This course will examine how an adventure education discipline can enhance thoughtful leadership practice that influences learning, teaching, goal setting, interpersonal dynamics, success, failure, and risk benefit factors. Through scholarly literature and experience-based referencing, the evolution of adventure education will be explored and evaluated to compare and contrast how action-based learning models develop leadership styles, life-skills, and perceived competency. Students in this course will utilize adventure disciplines that include initiative games, outdoor activities, and a variety of interactional experiences to enhance course discussion with application to program design, technical skills, and liability for "ground level" adventure education programming. Students who complete this course will be prepared to facilitate experiential challenge and play activities in compliance with ACCT (Association of Challenge Course Technology) standards. No climbing to height is required in this class.
This course will examine how an adventure education discipline can enchance thoughtful leadership practices that influence learning, teaching, goal setting, interpersonal dynamics, success, failure, and risk benefit factors. Through scholarly literature and experience-based referencing, the evolution of adventure education will be explored and evaluated to compare and contrast how action-based learning models develop leadership styles, life-skills, and perceived competency. Students in this course will utilize the adventure discipline of ropes/challenge course training and experience to facilitate course discussion with application to program design, technical skills, and liability. Students who complete this course will be prepared to pursue entry level testing for ACCT (Association of Challenge Course Technology) challenge course certification. Previously PE 226. Students may not earn credit for both PE 226 and LS 226.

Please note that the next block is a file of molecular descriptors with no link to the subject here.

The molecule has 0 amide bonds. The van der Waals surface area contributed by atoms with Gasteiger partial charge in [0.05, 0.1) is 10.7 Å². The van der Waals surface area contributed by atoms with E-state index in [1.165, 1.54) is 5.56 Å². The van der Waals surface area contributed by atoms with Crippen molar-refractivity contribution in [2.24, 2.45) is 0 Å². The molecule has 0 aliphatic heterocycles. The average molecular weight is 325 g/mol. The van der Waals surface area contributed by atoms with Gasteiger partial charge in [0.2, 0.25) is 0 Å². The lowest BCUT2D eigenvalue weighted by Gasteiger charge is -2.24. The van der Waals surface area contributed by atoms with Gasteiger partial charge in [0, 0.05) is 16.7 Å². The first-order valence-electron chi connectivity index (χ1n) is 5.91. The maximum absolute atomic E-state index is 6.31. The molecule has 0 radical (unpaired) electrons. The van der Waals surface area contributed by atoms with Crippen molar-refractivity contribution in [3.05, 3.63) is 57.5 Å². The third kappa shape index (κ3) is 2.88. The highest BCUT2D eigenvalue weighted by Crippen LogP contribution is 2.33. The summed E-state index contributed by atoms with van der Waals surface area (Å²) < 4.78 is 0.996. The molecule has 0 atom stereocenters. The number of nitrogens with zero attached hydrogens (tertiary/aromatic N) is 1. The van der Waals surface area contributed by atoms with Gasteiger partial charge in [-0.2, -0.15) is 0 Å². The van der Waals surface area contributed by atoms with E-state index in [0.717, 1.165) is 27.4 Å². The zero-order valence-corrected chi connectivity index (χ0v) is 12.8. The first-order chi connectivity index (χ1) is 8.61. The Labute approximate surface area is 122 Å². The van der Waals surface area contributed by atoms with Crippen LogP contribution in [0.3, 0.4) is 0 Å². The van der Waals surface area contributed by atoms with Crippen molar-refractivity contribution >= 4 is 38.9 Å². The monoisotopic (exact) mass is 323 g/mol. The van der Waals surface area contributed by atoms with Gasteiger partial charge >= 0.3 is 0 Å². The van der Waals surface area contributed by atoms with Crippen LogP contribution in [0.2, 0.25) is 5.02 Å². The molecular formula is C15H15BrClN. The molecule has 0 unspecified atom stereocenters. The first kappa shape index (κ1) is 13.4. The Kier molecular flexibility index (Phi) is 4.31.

This practicum provides students with an opportunity to gain hands-on experience in a working environment of their choice. Students will be encouraged to pursue a primary internship experience (prerequisite or co-requisite) in a professionally focused opportunity that directly complements their major discipline of study. The blending of life-skills with discipline-specific knowledge is a fundamental learning objective of this practicum. Details regarding scheduling, assignments, and final paper requirements directly relating leadership theory and analysis to the internship experience will be provided to students by the faculty supervisor.
This practicum provides students with an opportunity to evaluate the execution of leadership principles, planning, and action at a working environment of their choice. Students will be encouraged to pursue a second internship experience in a professionally focused environment that directly complements their major discipline of study. Students in this internship will have the opportunity to design and implement a leadership-focused action research study. As a capstone experience, this practicum incorporates an instructional method where site and faculty supervisors guide the student through an inquiry process where potential for improvement is identified, a plan or project is designed and implemented, final evaluation is analyzed, and a summative research paper on the process is written. A final presentation is required.